What Is Carbon Steel?

Carbon steel cookware has a combination of iron and carbon, while most of it is made of carbon. It’s known for its durability and how well it compares to cast iron, without some of the hassle.

Compared to cast iron, carbon steel is much more lightweight which makes it easier to use, store, and even take on the go. It also heats up much faster than cast iron cookware due to how lightweight it is.

Like cast iron, carbon steel also requires seasoning since it doesn’t naturally have a non-stick surface. The two types of cookware have similar maintenance requirements, but carbon steel is more likely to rust. However, seasoning the cookware properly does help to prevent rusting.

Ranch Potatoes in Cast Iron Skillet on Cutting Board with Black Pepper.
There are no limits to the possible uses for cooking with cast iron.


What Is Cast Iron?

Cast iron is still a popular choice in kitchens across the world and often becomes a family heirloom that parents pass down from one generation to the next. This type of cookware is nearly indestructible. While it can shatter or break when dropped, it’s not at risk of scratching or chipping like other types of cookware such as aluminum.

Like carbon steel, cast iron also has a combination of carbon and iron. You’re not likely to see this type of cookware in professional kitchens due to its heaviness and how long it takes to heat up, but even nowadays, it’s a popular choice for home cooking.

One of the biggest perks of cast iron is how long it retains heat. Even though it does take a while to heat up, it also takes a while to cool down, which makes it great for serving food as well or keeping food warm before a meal.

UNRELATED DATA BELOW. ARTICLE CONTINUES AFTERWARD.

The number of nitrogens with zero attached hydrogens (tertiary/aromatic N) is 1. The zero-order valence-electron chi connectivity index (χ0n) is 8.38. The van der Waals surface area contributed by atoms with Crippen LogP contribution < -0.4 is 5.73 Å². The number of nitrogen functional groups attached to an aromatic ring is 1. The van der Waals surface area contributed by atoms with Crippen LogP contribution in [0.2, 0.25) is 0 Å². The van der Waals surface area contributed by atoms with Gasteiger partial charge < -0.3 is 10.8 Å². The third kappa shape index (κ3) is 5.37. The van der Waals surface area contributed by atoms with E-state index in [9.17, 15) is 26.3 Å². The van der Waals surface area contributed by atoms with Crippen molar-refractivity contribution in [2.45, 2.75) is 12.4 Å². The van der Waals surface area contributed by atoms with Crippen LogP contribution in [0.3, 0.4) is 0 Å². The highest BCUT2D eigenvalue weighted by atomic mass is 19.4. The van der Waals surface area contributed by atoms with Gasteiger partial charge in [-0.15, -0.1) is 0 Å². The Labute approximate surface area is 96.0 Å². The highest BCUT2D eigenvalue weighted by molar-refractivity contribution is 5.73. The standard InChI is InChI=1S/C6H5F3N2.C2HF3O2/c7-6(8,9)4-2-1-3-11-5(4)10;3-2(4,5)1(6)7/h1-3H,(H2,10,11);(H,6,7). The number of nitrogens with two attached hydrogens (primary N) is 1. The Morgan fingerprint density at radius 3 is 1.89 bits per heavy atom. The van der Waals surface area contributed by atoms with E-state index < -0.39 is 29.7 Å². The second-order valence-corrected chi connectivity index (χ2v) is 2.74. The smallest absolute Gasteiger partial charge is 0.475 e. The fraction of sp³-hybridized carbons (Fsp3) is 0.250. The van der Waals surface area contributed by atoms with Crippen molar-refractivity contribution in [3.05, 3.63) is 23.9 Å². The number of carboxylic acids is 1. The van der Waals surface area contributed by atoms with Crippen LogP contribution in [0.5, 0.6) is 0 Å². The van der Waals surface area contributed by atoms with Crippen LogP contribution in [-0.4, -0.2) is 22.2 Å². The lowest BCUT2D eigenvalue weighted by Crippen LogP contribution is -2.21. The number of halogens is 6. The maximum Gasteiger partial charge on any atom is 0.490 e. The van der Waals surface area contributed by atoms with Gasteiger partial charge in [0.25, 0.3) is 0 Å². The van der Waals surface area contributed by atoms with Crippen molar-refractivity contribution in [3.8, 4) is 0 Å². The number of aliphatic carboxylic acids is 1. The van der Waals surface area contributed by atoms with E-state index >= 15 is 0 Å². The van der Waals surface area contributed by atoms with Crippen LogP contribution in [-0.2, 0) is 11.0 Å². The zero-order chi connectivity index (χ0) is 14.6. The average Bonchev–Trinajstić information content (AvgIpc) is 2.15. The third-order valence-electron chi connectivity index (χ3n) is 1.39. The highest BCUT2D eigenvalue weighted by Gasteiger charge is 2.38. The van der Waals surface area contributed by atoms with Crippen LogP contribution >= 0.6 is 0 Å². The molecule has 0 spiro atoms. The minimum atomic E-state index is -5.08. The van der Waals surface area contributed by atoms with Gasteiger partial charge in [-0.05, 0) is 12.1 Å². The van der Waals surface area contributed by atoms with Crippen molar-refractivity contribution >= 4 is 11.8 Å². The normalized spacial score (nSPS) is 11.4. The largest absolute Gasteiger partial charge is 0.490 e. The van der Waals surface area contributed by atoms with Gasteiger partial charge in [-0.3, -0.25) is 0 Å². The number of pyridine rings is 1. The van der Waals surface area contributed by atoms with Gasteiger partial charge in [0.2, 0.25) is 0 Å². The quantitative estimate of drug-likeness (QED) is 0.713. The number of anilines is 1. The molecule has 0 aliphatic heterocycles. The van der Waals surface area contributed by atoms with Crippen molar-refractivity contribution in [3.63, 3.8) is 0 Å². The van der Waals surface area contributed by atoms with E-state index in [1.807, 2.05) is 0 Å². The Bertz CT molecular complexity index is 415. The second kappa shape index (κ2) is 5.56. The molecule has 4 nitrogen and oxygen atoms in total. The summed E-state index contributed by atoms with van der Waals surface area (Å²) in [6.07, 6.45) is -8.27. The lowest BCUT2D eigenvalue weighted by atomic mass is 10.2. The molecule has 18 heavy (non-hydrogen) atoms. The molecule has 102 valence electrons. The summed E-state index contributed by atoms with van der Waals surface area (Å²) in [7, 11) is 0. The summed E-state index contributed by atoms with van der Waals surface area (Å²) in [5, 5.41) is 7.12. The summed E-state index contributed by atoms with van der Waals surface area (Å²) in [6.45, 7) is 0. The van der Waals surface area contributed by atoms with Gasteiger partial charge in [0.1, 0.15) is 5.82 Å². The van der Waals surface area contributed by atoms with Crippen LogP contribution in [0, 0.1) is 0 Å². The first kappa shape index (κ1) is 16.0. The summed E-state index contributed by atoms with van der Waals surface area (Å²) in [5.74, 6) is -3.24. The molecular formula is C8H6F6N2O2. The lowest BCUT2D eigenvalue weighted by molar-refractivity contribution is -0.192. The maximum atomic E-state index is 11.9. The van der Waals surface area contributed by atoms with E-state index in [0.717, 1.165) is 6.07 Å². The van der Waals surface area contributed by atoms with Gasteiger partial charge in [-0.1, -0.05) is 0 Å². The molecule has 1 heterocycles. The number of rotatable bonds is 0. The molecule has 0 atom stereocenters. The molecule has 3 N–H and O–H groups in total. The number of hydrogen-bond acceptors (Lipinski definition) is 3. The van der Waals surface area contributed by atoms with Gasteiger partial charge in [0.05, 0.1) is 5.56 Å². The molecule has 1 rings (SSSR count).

Which Cookware Is Better for Searing?

The fact that cast iron distributes heat slowly is what makes it such a great tool in the kitchen. Even though it takes a while to heat up, the temperature of the pain is generally unaffected by when you add cold ingredients to the pain. You also don’t have to worry about keeping your food warm once you've finished cooking.

When it comes to searing, both carbon steel and cast iron can work well. However, keep in mind that carbon steel will take much less time to sear since the pan will heat up faster than a cast iron skillet. On the other hand, in a carbon steel pan, the addition of food or other ingredients can slightly impact the temperature.

Unless the cooking time is a significant factor for you, cast iron is going to offer more consistency across the board when it comes to temperature changes and a perfect sear. If you’re looking for efficiency, you’re better off using carbon steel.

Is Carbon Steel More Affordable?

Considering the durability of cast iron, you might be surprised to find out that it’s actually the more affordable option of the two. Cast iron is still one of the most affordable choices when it comes to types of cookware, and you can purchase a solid cast iron pan for less than $50 that will last for decades, if not longer.

With carbon steel, you’re paying more for the convenience of the cookware rather than the durability of it. While carbon steel can also last a long time, it does cost more than cast iron. However, due to the lightweight nature of it compared to cast iron, many believe it’s worth the investment.

Carbon Steel vs. Cast Iron: Which One Is Better?

Carbon steel and cast iron have quite a bit in common, and carbon steel is quickly becoming a popular alternative for those who previously swore by using only cast iron cookware. Even though both these types of cookware require maintenance and seasoning, they can also be valuable tools when used properly.

Like most choices in the kitchen, which one is better is going to depend on our specific needs and preferences. Since carbon steel heats up much quicker and is more lightweight, it can be a great alternative to cast iron, but unless you have a need to rush things in the kitchen, there’s nothing that can quite beat the classic cast iron skillet. Cast iron is also the superior choice if you want something you can pass on to the next generation.